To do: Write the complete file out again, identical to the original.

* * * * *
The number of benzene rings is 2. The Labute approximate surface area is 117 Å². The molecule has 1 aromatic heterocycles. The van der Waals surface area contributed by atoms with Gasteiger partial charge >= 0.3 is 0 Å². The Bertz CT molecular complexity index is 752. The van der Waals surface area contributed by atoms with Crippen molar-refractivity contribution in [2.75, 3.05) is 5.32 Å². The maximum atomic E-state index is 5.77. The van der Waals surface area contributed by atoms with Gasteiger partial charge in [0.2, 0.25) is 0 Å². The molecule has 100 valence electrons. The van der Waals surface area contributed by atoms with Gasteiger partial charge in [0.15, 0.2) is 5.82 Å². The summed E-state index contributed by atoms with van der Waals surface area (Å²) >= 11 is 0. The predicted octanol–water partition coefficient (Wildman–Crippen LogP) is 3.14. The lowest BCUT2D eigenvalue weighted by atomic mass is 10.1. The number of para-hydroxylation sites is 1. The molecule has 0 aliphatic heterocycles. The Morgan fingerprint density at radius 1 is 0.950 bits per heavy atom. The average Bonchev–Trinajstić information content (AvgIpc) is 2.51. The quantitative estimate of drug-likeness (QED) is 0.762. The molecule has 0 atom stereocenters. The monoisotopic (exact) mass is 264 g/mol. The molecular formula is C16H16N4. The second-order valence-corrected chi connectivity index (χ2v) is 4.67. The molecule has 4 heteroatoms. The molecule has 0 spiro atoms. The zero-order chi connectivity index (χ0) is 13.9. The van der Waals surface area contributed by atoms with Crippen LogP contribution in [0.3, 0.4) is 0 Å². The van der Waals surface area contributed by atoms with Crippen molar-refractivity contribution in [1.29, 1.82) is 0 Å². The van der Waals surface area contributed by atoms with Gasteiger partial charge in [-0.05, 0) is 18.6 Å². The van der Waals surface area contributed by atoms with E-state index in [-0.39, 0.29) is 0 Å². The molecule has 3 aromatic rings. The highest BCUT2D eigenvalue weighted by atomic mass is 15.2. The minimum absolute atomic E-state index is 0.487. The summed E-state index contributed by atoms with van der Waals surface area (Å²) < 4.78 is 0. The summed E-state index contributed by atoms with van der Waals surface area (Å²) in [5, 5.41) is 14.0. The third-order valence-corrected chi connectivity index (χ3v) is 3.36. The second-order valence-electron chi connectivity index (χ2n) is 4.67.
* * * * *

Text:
The number of benzene rings is 2. The Labute approximate surface area is 117 Å². The molecule has 1 aromatic heterocycles. The van der Waals surface area contributed by atoms with Gasteiger partial charge >= 0.3 is 0 Å². The Bertz CT molecular complexity index is 752. The van der Waals surface area contributed by atoms with Crippen molar-refractivity contribution in [2.75, 3.05) is 5.32 Å². The maximum atomic E-state index is 5.77. The van der Waals surface area contributed by atoms with Gasteiger partial charge in [0.2, 0.25) is 0 Å². The molecule has 100 valence electrons. The van der Waals surface area contributed by atoms with Gasteiger partial charge in [0.15, 0.2) is 5.82 Å². The summed E-state index contributed by atoms with van der Waals surface area (Å²) >= 11 is 0. The predicted octanol–water partition coefficient (Wildman–Crippen LogP) is 3.14. The lowest BCUT2D eigenvalue weighted by atomic mass is 10.1. The number of para-hydroxylation sites is 1. The molecule has 0 aliphatic heterocycles. The Morgan fingerprint density at radius 1 is 0.950 bits per heavy atom. The average Bonchev–Trinajstić information content (AvgIpc) is 2.51. The quantitative estimate of drug-likeness (QED) is 0.762. The molecule has 0 atom stereocenters. The monoisotopic (exact) mass is 264 g/mol. The molecular formula is C16H16N4. The second-order valence-corrected chi connectivity index (χ2v) is 4.67. The molecule has 4 heteroatoms. The molecule has 0 spiro atoms. The zero-order chi connectivity index (χ0) is 13.9. The van der Waals surface area contributed by atoms with Crippen LogP contribution in [0.3, 0.4) is 0 Å². The van der Waals surface area contributed by atoms with Crippen molar-refractivity contribution in [1.29, 1.82) is 0 Å². The van der Waals surface area contributed by atoms with Gasteiger partial charge in [-0.05, 0) is 18.6 Å². The van der Waals surface area contributed by atoms with E-state index in [-0.39, 0.29) is 0 Å². The molecule has 3 aromatic rings. The highest BCUT2D eigenvalue weighted by atomic mass is 15.2. The minimum absolute atomic E-state index is 0.487. The summed E-state index contributed by atoms with van der Waals surface area (Å²) < 4.78 is 0. The summed E-state index contributed by atoms with van der Waals surface area (Å²) in [5, 5.41) is 14.0. The third-order valence-corrected chi connectivity index (χ3v) is 3.36. The second-order valence-electron chi connectivity index (χ2n) is 4.67.